Mastering the Basics: Resin Printer Common Parameters Description

Mastering the resin printing parameters is crucial to achieve high-quality prints, which can not only improve the success rate of printing, but also maximize the functions of resin printers. Layer thickness, exposure time, bottom layer exposure time, lifting speed and distance, these are some commonly used and important printing parameters. For beginners, understanding and mastering the common parameters of resin printer can help solve problems encountered in printing, enhance the printing experience, and is also a key to improving the ability to handle printing projects.

  • Layer Thickness
  • Exposure Time
  • Bottom Exposure Time
  • Bottom Layers
  • Off Time
  • what-are-parameters-of-resin-printer

    Common Parameters of Resin Printer

    Layer Thickness

    Layer thickness refers to the thickness of each printed layer, is the vertical height of each layer in the printed object. Layer thickness mainly affects the fineness and detail of the prints. Reducing layer thickness can improve Z-axis accuracy and allow shorter exposure times, but may increase printing difficulty and time consuming. Conversely, increasing the layer thickness requires a longer exposure time, and for LCD screens, it will accelerate the aging of the LCD screen to a certain extent.

    Layer thickness parameters can be adjusted within the range of 0.01-0.15 mm. If you are using an Anycubic Photon series printer, generally the default layer thickness is 0.05 mm, balancing print resolution and efficiency, which is best suited to achieving successful printing. When adjusting the parameters, it is recommended to adjust on the basis of understanding the performance of the printer, but this process will increase the consumption of resin.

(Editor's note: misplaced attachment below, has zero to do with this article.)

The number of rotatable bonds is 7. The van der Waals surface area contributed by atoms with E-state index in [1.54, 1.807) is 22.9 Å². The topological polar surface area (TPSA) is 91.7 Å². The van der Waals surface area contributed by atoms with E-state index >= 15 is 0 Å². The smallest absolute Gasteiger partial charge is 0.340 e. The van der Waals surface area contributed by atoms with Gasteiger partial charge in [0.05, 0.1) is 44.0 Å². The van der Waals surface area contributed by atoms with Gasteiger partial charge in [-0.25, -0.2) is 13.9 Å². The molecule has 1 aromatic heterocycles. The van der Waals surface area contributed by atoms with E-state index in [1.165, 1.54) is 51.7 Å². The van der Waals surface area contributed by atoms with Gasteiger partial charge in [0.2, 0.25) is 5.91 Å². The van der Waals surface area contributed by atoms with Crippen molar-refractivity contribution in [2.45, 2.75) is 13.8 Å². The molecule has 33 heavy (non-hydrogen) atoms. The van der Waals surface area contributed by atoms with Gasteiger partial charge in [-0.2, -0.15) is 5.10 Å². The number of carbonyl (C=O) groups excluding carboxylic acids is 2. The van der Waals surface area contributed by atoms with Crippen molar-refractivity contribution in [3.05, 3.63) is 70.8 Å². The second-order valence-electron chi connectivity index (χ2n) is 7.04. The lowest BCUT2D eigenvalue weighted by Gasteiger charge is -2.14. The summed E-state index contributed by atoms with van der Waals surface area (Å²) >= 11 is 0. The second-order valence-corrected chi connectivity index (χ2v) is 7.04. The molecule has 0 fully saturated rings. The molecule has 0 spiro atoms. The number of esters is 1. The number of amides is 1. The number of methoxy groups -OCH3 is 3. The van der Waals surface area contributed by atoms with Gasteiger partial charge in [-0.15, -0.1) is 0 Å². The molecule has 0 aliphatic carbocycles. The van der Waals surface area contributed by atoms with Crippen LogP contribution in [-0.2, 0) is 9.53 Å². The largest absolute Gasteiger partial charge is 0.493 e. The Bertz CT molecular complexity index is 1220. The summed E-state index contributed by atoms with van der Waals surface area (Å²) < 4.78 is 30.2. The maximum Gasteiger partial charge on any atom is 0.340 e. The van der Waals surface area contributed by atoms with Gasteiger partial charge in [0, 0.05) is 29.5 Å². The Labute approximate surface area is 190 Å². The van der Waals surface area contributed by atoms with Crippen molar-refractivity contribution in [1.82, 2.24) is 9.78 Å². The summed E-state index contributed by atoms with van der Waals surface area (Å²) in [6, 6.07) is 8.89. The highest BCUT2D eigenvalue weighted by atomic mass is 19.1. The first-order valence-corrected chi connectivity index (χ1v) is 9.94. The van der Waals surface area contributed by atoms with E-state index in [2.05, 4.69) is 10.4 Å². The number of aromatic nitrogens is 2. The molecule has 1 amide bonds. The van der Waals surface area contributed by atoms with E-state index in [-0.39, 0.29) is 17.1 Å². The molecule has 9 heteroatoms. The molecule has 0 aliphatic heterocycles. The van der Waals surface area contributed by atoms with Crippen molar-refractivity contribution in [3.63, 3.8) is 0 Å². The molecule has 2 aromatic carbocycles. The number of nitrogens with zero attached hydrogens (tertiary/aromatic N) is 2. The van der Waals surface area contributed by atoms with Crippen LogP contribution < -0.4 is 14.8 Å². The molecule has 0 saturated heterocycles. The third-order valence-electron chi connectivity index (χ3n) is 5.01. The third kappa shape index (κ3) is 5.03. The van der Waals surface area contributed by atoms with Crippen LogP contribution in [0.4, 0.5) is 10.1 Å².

Exposure Time

    Exposure time refers to the time each layer is exposed to UV light to cure the resin. Setting the proper exposure time ensures that each layer is fully cured, resulting in a crisp print. If the exposure time is too short, the model will not be fully cured, resulting in poor detail, broken models, and obvious layer lines. If the exposure time is too long, printing accuracy will be affected, and the prints may be too brittle. The 3D print will also swell more than expected, this is because the resin is not completely transparent and UV light will diffuse into the surrounding area of the printed object.

    Exposure time is mainly affected by resin material properties, model, temperature and layer thickness. If you use the resin provided by Anycubic, the exposure time is generally set at 2-3 seconds. For variations in light transmission caused by different coloured resins, Anycubic has adjusted the formula ratio of the resin, so that the exposure time of different colors of the same type of resin is close to the same. Since the optimal exposure time may be different for different resins, when using third-party resins, it is recommended to consult further resin information.

    Optimal exposure time test: For users of Anycubic series resin printers, you can print the test file "R_E_R_F" in the USB flash drive attached to the machine to test the best exposure time. Guide for Testing Optimal Exposure Time